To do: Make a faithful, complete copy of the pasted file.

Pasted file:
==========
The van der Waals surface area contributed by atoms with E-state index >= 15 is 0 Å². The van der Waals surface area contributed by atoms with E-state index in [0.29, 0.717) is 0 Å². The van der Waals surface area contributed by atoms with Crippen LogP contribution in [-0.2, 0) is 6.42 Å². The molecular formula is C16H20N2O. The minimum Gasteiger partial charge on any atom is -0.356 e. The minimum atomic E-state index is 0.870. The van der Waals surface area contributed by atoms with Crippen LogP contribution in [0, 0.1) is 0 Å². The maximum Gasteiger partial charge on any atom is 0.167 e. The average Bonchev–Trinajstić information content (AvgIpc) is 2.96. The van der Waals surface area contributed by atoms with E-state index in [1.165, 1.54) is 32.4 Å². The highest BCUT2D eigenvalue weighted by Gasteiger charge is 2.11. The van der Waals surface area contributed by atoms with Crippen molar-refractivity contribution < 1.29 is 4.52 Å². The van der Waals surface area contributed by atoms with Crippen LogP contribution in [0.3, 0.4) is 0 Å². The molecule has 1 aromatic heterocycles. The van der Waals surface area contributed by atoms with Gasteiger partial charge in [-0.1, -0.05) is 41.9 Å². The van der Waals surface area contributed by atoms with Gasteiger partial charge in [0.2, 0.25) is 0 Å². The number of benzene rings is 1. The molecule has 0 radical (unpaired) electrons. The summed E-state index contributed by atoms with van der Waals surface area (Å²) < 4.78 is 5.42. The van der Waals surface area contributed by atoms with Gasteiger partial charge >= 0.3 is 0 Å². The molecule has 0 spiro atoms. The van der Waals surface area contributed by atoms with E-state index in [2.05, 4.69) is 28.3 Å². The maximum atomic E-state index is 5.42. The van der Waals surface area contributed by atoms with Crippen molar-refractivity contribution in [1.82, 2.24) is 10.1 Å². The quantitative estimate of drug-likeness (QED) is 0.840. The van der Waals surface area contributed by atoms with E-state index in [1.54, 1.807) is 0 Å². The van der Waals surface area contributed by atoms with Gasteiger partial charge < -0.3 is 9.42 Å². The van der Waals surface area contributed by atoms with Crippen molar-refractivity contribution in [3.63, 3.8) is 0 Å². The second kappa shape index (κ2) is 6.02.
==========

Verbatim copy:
The van der Waals surface area contributed by atoms with E-state index >= 15 is 0 Å². The van der Waals surface area contributed by atoms with E-state index in [0.29, 0.717) is 0 Å². The van der Waals surface area contributed by atoms with Crippen LogP contribution in [-0.2, 0) is 6.42 Å². The molecular formula is C16H20N2O. The minimum Gasteiger partial charge on any atom is -0.356 e. The minimum atomic E-state index is 0.870. The van der Waals surface area contributed by atoms with Crippen LogP contribution in [0, 0.1) is 0 Å². The maximum Gasteiger partial charge on any atom is 0.167 e. The average Bonchev–Trinajstić information content (AvgIpc) is 2.96. The van der Waals surface area contributed by atoms with E-state index in [1.165, 1.54) is 32.4 Å². The highest BCUT2D eigenvalue weighted by Gasteiger charge is 2.11. The van der Waals surface area contributed by atoms with Crippen molar-refractivity contribution < 1.29 is 4.52 Å². The van der Waals surface area contributed by atoms with Crippen LogP contribution in [0.3, 0.4) is 0 Å². The molecule has 1 aromatic heterocycles. The van der Waals surface area contributed by atoms with Gasteiger partial charge in [-0.1, -0.05) is 41.9 Å². The van der Waals surface area contributed by atoms with Gasteiger partial charge in [0.2, 0.25) is 0 Å². The number of benzene rings is 1. The molecule has 0 radical (unpaired) electrons. The summed E-state index contributed by atoms with van der Waals surface area (Å²) < 4.78 is 5.42. The van der Waals surface area contributed by atoms with Gasteiger partial charge >= 0.3 is 0 Å². The molecule has 0 spiro atoms. The van der Waals surface area contributed by atoms with E-state index in [2.05, 4.69) is 28.3 Å². The maximum atomic E-state index is 5.42. The van der Waals surface area contributed by atoms with Crippen molar-refractivity contribution in [1.82, 2.24) is 10.1 Å². The quantitative estimate of drug-likeness (QED) is 0.840. The van der Waals surface area contributed by atoms with E-state index in [1.54, 1.807) is 0 Å². The van der Waals surface area contributed by atoms with Gasteiger partial charge < -0.3 is 9.42 Å². The van der Waals surface area contributed by atoms with Crippen molar-refractivity contribution in [3.63, 3.8) is 0 Å². The second kappa shape index (κ2) is 6.02.